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Between $0$ to $2π$, I have noticed that $\sin x$, $\cos x$ and $\tan x$ values repeat for different values of $x$.

For example, $\sin 30 = \sin 150$

What exactly is the interval between two successive values of $x$ such that the value of $\sin x$, $\cos x$ or $\tan x$ are equal?

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There are several ways of doing this. Have you tried drawing out their graphs? Do you know the geometric meaning of $\sin, \cos, \tan$? – Henry Swanson Aug 30 '13 at 16:19
As indicated in the answer below, the sine and cosine repeat every $360^{\circ}$, and the tangent repeats every $180^{\circ}$. These are called the periods of these functions. – user84413 Aug 30 '13 at 17:30
Please, please, please, use the degree symbol "^\circ" if you want degrees. If you don't use it, you mean radians, whether that's what you want or not. – Stefan Smith Aug 30 '13 at 23:10
up vote 4 down vote accepted

$\sin(x) = \sin(\pi - x)$, or, equivalently
$\sin(x) = \sin(180^o - x)$.

$\sin(x) = \sin(2\pi n + x) \forall n \in \mathbb{Z}$, or, equivalently,
$\sin(x) = \sin(360^o n + x) \forall n \in \mathbb{Z}$.

$\cos(x) = \cos(-x)$. Alternately,
$\cos(x) = \cos(360^o - x)$, or (equivalently to the latter)
$\cos(x) = \cos(2\pi - x)$.

$\cos(x) = \cos(2\pi n + x) \forall n \in \mathbb{Z}$, or, equivalently
$\cos(x) = \cos(360^o n + x) \forall n \in \mathbb{Z}$.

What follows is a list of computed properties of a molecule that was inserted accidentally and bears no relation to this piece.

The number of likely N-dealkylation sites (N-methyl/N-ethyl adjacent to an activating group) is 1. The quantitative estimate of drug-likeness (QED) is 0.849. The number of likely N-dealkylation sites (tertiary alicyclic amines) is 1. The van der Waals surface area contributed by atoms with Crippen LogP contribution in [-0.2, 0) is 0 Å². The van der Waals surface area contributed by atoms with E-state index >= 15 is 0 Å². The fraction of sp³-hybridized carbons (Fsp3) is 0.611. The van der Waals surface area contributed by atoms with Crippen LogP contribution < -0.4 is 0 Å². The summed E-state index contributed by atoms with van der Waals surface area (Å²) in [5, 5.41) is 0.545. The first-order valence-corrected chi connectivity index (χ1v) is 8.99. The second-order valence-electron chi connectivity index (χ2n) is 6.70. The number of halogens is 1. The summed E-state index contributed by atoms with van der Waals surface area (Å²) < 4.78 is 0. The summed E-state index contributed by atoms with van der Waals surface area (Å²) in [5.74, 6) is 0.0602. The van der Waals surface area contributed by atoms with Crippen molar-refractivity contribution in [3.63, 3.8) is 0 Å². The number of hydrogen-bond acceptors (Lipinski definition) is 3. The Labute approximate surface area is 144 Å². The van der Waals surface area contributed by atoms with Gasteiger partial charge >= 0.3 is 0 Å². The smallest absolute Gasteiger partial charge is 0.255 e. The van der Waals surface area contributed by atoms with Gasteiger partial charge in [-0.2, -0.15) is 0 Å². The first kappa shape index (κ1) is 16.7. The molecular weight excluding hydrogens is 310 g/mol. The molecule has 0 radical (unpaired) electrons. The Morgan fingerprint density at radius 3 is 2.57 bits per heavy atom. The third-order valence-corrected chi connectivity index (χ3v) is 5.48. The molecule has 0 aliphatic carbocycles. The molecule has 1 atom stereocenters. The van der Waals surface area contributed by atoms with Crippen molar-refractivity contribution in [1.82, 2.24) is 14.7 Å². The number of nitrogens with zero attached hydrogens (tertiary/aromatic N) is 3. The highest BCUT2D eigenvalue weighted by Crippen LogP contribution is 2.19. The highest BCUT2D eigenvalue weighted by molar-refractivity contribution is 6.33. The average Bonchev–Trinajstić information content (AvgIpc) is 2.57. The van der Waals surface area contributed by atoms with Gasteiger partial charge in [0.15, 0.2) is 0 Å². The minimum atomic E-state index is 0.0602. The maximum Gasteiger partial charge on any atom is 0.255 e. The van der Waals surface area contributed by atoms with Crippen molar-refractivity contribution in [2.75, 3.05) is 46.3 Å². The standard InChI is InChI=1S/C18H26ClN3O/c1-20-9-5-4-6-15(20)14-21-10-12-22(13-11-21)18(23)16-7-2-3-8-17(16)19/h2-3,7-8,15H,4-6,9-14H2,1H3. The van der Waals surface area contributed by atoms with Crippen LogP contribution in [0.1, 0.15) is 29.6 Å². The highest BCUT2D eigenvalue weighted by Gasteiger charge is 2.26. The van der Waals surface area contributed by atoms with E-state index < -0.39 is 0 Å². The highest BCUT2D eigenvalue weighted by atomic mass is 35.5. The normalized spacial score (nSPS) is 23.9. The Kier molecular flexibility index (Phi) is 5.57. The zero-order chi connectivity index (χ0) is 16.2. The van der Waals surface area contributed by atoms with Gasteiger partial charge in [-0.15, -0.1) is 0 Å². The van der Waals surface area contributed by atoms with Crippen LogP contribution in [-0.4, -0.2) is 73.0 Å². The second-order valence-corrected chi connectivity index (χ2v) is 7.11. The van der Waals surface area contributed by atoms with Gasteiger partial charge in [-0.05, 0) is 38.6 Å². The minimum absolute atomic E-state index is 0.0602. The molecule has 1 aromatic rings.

$\tan(x) = \tan(\pi + x)$, or, equivalently,
$\tan(x) = \tan(180^o + x)$.

$\tan(x) = \tan(\pi n + x) \forall n \in \mathbb{Z}$, or, equivalently,
$\tan(x) = \tan(180^o n + x) \forall n \in \mathbb{Z}$.

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I had to downvote this because of the formatting. It's unreadable to me in its current form. – AnonSubmitter85 Aug 30 '13 at 18:25
What makes it unreadable? – qaphla Aug 30 '13 at 18:39
It's a giant jumbled mess with too many equations crammed too close together. Moreover, half of the equations say the same thing (e.g., the very first line). – AnonSubmitter85 Aug 30 '13 at 18:47
Tried to make it better. Half the equations say the same thing because OP wasn't very clear on whether to use degrees or radians, so I just gave both. I'm not really sure what you want from the formatting, but I'd hate for it to be so bad that you can't read it at all. – qaphla Aug 30 '13 at 18:53
Much better. I think tables work best in these cases, but I know that there is only so much time one is willing to spend on these answers (and rightfully so, too). – AnonSubmitter85 Aug 30 '13 at 18:56


Let $\sin x=\sin y$

Applying $\sin C-\sin D=2\sin\frac{C-D}2\cos\frac{C+D}2,$

we have $2\sin\frac{x-y}2\cos\frac{x+y}2=0$

If $\sin\frac{x-y}2=0, \frac{x-y}2=n180^\circ\implies x-y=n180^\circ$ where $n$ is any integer

If $\cos\frac{x+y}2=0, \frac{x+y}2=(2m+1)90^\circ\implies x+y=(2m+1)180^\circ$ where $m$ is any integer


Apply $\cos C-\cos D=-2\sin\frac{C-D}2\sin\frac{C+D}2,$


$\displaystyle\tan x=\tan y\iff \frac{\sin x}{\cos x}=\frac{\sin y}{\cos y}$

$$\implies \sin x\cos y-\cos x\sin y=0\implies \sin(x-y)=0$$

$\implies x-y=r180^\circ$ where $r$ is any integer

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